This is part 2 of the previous blog, so read that now if you haven’t. We established that individuals and Government have a responsibility to provide care.
The Coalition Government have created a commission to look at the funding of care and support in England. A chief consideration will be creating either a mandatory or voluntary insurance scheme whereby you pay in advance of having care needs and the policy will cover the costs of your support needs that are not met by the Government’s contribution.
So, I pay £20 p/m and then when I’m 75 and need support to live at home or residential care, my insurance company will cover the costs (let’s assume reasonable insurance companies for this blog’s purpose). Sounds simple.
But what if my wife (this isn’t a public proposal Mum) decides that she would like to care for me and doesn’t care that the insurance wouldn’t pay her to do it? We’ve just paid all that money for no reason. This could lead to two things:
1. Fewer people provide care because they feel as though the insurance company, or Government if it is publicly run, should pay for all care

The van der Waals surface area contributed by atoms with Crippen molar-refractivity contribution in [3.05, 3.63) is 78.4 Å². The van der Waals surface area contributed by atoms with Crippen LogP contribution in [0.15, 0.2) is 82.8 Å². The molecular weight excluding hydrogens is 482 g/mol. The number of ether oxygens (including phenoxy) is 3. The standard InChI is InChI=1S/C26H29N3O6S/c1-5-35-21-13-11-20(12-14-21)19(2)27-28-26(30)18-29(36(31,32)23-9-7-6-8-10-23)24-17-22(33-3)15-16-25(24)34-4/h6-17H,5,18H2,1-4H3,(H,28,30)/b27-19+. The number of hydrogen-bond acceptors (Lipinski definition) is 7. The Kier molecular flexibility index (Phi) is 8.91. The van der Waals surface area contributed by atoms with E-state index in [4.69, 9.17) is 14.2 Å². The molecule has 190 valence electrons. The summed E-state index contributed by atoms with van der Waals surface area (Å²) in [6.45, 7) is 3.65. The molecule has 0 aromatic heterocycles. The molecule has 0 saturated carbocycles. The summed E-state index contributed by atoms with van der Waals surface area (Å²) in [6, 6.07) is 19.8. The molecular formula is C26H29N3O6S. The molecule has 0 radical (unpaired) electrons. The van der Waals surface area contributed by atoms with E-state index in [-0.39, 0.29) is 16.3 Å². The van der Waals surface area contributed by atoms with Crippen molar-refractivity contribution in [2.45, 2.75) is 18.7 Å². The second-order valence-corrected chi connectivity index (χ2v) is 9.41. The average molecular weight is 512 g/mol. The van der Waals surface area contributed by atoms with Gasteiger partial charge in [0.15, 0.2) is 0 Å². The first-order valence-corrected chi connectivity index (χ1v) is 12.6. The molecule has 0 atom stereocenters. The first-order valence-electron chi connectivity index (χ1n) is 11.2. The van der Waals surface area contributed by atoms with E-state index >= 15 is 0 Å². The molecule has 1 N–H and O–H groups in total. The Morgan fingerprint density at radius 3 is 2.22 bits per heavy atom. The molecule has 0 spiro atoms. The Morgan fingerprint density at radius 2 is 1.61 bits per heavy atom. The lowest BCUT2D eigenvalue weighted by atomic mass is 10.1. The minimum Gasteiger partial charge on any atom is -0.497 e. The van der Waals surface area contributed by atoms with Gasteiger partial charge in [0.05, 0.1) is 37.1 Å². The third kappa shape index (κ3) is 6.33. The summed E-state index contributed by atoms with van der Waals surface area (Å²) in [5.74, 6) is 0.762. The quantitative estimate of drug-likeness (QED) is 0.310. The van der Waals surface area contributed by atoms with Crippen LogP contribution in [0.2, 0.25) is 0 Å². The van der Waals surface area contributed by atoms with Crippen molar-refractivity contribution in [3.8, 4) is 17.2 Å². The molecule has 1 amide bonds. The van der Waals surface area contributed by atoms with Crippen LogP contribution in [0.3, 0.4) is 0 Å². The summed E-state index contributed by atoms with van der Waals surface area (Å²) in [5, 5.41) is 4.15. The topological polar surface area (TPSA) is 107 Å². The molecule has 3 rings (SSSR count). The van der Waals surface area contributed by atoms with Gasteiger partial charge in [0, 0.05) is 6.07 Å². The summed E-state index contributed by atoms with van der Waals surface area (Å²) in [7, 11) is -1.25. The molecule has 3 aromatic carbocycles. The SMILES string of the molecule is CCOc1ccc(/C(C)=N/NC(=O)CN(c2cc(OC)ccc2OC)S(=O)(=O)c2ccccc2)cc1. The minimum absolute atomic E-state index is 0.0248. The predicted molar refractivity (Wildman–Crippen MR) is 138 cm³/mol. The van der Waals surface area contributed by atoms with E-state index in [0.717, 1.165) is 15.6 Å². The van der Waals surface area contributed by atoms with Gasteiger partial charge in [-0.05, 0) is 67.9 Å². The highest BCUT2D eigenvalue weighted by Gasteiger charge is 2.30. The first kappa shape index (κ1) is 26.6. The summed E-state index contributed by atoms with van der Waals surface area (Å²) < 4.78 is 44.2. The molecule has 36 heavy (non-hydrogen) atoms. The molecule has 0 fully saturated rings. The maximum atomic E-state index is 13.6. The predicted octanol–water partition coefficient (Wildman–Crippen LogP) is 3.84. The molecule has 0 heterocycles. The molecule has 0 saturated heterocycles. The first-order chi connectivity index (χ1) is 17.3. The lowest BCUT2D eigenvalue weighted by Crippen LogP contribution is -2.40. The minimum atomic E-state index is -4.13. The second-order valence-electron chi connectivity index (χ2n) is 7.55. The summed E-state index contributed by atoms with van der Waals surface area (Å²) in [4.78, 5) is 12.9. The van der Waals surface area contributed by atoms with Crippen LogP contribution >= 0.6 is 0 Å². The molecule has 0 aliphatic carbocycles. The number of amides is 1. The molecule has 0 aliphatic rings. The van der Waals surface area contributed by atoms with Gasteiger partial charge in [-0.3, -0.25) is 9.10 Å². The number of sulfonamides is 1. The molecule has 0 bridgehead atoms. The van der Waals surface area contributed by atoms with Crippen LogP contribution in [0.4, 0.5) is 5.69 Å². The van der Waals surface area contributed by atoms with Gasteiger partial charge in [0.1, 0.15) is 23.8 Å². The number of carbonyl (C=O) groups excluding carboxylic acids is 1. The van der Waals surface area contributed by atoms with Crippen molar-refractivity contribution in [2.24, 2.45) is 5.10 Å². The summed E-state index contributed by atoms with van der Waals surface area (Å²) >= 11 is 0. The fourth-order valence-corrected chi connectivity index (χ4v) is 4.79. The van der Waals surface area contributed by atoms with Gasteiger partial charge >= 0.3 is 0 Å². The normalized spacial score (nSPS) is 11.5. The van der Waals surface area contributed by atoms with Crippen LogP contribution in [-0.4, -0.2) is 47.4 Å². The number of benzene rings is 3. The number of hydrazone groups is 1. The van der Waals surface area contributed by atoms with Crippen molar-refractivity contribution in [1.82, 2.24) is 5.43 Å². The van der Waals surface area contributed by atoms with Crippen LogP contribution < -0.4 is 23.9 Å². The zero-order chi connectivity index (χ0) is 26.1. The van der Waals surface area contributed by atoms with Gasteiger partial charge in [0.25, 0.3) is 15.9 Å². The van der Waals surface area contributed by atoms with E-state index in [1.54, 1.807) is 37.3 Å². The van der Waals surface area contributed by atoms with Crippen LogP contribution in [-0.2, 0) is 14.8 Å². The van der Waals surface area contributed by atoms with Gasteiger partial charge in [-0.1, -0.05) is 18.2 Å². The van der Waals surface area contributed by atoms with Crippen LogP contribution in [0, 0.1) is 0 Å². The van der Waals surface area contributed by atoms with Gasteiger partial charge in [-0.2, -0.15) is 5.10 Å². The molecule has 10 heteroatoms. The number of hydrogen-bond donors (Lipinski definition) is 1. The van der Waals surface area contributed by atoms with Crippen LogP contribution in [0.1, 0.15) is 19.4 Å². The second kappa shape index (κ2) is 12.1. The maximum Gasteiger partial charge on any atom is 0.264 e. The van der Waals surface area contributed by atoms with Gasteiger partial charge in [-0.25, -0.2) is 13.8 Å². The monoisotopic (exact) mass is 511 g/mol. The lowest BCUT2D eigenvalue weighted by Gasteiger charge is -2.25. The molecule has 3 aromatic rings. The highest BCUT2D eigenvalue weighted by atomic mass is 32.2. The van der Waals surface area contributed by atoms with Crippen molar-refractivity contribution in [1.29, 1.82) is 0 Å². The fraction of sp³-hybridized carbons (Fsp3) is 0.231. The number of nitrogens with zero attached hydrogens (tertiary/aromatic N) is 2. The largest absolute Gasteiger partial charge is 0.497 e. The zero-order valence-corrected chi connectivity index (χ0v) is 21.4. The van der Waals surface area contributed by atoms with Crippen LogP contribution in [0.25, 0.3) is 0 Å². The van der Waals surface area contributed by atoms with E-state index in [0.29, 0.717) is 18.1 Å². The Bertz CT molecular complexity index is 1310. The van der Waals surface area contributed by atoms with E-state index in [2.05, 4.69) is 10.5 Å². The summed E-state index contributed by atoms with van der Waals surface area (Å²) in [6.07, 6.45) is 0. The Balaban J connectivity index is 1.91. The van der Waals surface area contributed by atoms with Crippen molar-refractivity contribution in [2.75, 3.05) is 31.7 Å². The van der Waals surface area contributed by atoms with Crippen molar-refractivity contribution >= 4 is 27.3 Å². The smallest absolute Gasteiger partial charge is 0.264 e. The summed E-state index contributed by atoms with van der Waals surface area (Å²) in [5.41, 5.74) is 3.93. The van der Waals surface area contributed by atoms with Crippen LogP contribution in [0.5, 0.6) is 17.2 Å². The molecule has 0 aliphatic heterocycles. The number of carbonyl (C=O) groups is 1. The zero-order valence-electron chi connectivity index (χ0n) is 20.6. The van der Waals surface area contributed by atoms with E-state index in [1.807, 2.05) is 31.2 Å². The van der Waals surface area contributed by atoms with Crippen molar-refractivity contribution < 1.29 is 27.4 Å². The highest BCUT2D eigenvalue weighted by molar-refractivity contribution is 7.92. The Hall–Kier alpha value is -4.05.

2. People don’t pay for insurance because they expect to receive family provided care
Let’s start with the first scenario. Fewer people caring increases demand on paid care, pushing up costs of the system. This is bad news for a Commission that is trying to create a more sustainable system because of projected funding gaps. If carers currently provide £87bn worth of care, the system could very quickly become completely unsustainable if families stop caring.
But the second scenario doesn’t look good either. This would increase the demands on families to provide care when we already know there is too much pressure on them currently.
The solution to overcome these problems must encourage and account for families who are providing care.
There is no way of knowing how much informal care you will receive whilst paying your insurance, which is generally before you have support needs. So the only way to recognise the caring contribution is by giving rebates to families when they are providing care.
Does this solve the problem? Not quite. How much do you decide to give them?
It’s another ‘to be continued’ as the next blog will look at this question.
Till next time, take care